It’s too difficult to “know” what readers want since every person is different. People’s circumstances and preferences are always changing, so what they like one year may be completely the opposite the next year. So, with that being the case, I write what I deem original and hope that it finds an audience.

 What’s your favorite under-appreciated novel?

boBurnt Offerings by Robert Marasco

Do you read your book reviews? How do you deal with bad or good ones?

I don’t have that many reviews to read! LOL! (I need more reviews, folks!) No, I welcome any honest review – good OR bad. I know my work is not for everyone, so there will always be those that don’t care for what I’ve written. However, if someone does not like one of my books, it would be helpful to know why (and not just say ‘this sucks’…)

Of course, if someone likes my work, I certainly enjoy knowing that and reading what they say in a review. Who doesn’t?

Do you hide any secrets in your books that only a few people will find?

I don’t know if you’d call it secrets, but I do give many of my characters some traits of people I know. Once in a while, I’ll put in a name or place that means something, but it’s not really a secret or an Easter egg.

Do you Google yourself?

I do. BUT…

As an indie, non-famous author, I also have to be a PR person, a marketer, and a social media ‘coordinator’. So, sometimes I do have to poke around the internet to see where my stuff is showing up (and where it’s not), what folks are saying (or not saying), and see where I’m making any kind of splash (or in my case, a drip).

If you had to do something differently as a child or teenager to become a better writer as an adult, what would you do?

Read more.

How long on average does it take you to write a book?

On average? I’d say about two years. I work full-time, do all the household stuff everyone else does, run, lift weights, blog… So, yeah, it takes some time.

Sue’s Books:

Boook Cover

Connect with Sue:

My blog/website:

My email:


About Sue:

Sue Rovens is a suspense/psychological-horror indie author who is an active member of the Chicago Writers Association. She has produced two novels, Badfish and Track 9, and two short story collections, In a Corner, Darkly: Volumes 1 and 2 (think Twilight Zone kicked up a notch), all of which are available on Amazon.

A third novel, Buried, is being Beta-read now and the hope is to have it available to the public sometime in 2019.

Sue also runs a blog: A portion of the site is dedicated to interviews with authors from a variety of genres and professional levels in a Meet & Greet Section. The site is quite active and new content is being added weekly.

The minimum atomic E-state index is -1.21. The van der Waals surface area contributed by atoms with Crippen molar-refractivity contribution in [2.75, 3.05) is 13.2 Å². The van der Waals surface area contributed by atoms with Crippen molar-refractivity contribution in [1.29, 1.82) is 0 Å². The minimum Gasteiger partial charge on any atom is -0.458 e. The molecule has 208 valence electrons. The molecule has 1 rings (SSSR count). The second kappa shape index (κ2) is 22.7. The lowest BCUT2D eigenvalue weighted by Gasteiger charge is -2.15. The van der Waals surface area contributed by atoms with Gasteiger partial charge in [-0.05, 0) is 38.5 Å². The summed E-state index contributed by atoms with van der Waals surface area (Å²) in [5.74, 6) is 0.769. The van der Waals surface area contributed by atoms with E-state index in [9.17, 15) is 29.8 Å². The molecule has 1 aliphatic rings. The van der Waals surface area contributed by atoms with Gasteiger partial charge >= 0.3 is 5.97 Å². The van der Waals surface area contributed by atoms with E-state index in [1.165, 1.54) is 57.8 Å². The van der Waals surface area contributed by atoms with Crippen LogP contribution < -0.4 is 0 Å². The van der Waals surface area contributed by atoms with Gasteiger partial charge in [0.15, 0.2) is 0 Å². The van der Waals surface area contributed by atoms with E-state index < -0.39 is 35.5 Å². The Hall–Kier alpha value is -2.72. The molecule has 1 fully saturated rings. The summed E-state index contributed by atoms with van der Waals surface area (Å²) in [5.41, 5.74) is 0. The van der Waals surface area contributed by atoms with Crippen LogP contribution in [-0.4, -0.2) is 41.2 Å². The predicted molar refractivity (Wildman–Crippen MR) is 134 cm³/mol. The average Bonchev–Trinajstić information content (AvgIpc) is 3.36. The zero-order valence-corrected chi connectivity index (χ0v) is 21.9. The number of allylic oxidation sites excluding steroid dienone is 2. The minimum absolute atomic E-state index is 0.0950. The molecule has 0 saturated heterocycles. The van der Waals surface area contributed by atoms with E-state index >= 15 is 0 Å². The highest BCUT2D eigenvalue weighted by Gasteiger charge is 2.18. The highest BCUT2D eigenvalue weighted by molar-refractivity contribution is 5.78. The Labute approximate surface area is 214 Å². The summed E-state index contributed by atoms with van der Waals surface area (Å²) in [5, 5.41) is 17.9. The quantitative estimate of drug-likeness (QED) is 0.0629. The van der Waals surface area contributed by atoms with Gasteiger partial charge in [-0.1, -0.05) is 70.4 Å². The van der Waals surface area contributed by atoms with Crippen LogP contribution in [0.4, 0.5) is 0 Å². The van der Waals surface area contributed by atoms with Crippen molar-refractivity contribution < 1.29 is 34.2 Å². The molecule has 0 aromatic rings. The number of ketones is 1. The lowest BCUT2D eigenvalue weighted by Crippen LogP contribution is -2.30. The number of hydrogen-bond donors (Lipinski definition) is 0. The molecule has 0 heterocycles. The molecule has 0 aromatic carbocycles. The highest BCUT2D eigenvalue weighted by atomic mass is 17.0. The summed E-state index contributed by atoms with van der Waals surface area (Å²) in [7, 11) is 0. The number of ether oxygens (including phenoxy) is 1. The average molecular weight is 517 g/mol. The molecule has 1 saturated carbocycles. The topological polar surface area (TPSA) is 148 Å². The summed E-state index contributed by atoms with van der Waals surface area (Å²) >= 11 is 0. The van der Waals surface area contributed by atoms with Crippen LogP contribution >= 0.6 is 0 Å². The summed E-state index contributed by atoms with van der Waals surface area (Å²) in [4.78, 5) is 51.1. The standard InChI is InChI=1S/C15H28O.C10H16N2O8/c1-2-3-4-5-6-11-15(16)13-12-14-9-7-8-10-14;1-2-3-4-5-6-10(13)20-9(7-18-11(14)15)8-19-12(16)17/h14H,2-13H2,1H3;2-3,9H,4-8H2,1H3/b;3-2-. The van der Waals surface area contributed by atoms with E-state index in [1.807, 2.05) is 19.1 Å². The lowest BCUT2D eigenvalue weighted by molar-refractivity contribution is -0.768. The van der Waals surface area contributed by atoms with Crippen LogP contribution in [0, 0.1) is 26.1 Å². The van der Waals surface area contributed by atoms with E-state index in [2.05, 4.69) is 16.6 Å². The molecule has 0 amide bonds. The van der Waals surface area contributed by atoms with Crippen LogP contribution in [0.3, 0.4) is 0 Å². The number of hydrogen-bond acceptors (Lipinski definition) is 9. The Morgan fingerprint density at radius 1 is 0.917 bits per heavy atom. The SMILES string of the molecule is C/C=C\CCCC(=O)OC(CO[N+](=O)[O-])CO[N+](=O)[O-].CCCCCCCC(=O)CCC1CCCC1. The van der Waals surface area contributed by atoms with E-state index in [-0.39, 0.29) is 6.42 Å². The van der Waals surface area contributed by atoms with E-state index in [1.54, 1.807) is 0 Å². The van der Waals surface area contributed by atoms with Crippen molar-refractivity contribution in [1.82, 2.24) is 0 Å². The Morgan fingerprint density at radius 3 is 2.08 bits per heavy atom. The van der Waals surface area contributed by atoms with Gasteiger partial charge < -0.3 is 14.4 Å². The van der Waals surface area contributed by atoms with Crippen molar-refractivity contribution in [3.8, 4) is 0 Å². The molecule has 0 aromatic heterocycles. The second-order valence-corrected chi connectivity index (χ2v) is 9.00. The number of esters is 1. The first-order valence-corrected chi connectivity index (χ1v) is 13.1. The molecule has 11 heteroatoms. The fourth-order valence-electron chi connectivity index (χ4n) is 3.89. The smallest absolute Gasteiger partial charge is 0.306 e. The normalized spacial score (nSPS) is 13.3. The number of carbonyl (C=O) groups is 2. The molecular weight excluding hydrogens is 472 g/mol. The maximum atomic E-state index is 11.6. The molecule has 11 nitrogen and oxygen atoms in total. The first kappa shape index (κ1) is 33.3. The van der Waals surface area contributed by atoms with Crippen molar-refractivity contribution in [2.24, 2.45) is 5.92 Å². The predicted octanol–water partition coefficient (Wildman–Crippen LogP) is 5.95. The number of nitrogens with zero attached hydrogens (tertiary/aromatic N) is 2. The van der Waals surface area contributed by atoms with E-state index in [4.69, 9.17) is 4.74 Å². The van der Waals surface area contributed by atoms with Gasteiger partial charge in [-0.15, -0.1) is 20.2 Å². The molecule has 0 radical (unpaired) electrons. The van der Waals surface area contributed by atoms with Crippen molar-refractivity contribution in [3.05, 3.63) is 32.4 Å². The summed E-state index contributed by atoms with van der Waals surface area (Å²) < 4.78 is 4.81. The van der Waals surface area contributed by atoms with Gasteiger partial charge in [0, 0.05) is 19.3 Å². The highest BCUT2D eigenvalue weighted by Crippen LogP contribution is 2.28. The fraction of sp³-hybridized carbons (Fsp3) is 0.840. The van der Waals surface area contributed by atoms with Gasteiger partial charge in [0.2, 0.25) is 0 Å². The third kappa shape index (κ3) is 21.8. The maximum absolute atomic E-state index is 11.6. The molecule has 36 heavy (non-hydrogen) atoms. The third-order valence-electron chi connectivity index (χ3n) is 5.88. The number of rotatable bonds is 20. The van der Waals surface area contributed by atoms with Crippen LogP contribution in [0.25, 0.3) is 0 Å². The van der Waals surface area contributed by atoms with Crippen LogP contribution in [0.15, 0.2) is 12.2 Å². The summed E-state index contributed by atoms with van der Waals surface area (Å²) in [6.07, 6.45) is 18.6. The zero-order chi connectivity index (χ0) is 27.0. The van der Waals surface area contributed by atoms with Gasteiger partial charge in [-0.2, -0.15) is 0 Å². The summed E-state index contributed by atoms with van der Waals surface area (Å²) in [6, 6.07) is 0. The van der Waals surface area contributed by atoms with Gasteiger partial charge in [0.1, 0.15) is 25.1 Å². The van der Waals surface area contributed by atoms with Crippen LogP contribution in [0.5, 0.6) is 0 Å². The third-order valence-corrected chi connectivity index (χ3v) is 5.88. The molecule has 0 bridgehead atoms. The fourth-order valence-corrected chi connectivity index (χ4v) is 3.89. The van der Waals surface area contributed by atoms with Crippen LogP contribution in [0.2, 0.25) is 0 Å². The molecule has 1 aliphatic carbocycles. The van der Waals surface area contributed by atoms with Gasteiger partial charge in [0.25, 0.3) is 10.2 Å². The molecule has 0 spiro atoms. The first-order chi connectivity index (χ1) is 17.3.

When not writing, Sue watches movies, reads, lifts weights, plays with Noodle and Monkey (2 adorable kitties) and enjoys the occasional piece of cheese. She also runs, slowly…geese have been known to out-lap her.

More information about Sue, her books, events, and lots of other information can be found at


The 2018 Interview Series featuring Staci Troilo

This week, I am very pleased to feature an interview with author and blogger Staci Troilo.

Staci is a very supportive blogger and an excellent author. I hope you enjoy learning more about her in this week’s interview.

If you are an author, and would like to be featured in my interview series, I have spots open beginning in mid-October. Please email me at and you can join the >200 authors that have been featured this far in my author directory.

Now, please enjoy this week’s interview with Staci Troilo:

Troilo Color Photo RT smallerDo you try more to be original or to deliver to readers what they want?

I know there are a lot of people who write to market. I’m not good at that. LitRPG is huge right now, and I don’t know enough about it to do the genre justice. Nor do I have the time to try. I believe the adage that every story has been told before, but it’s up to the writer to find a fresh take. So, in that sense, I think all writers try to be original. But basically, I write the stories that interest me from the ideas that grab me by the throat and won’t let go. Hopefully those things are original enough and interesting enough that readers want to read them as much as I want to write them.

If you could tell your younger writing self anything, what would it be?

Embrace marketing. Gone are the days where writers wrote and nothing else. We can’t be reclusive anymore. We need social media and speaking platforms. Sometimes I regret taking time for these things because they take time away from writing. But if we aren’t making an effort to interact with our readers, we won’t have any.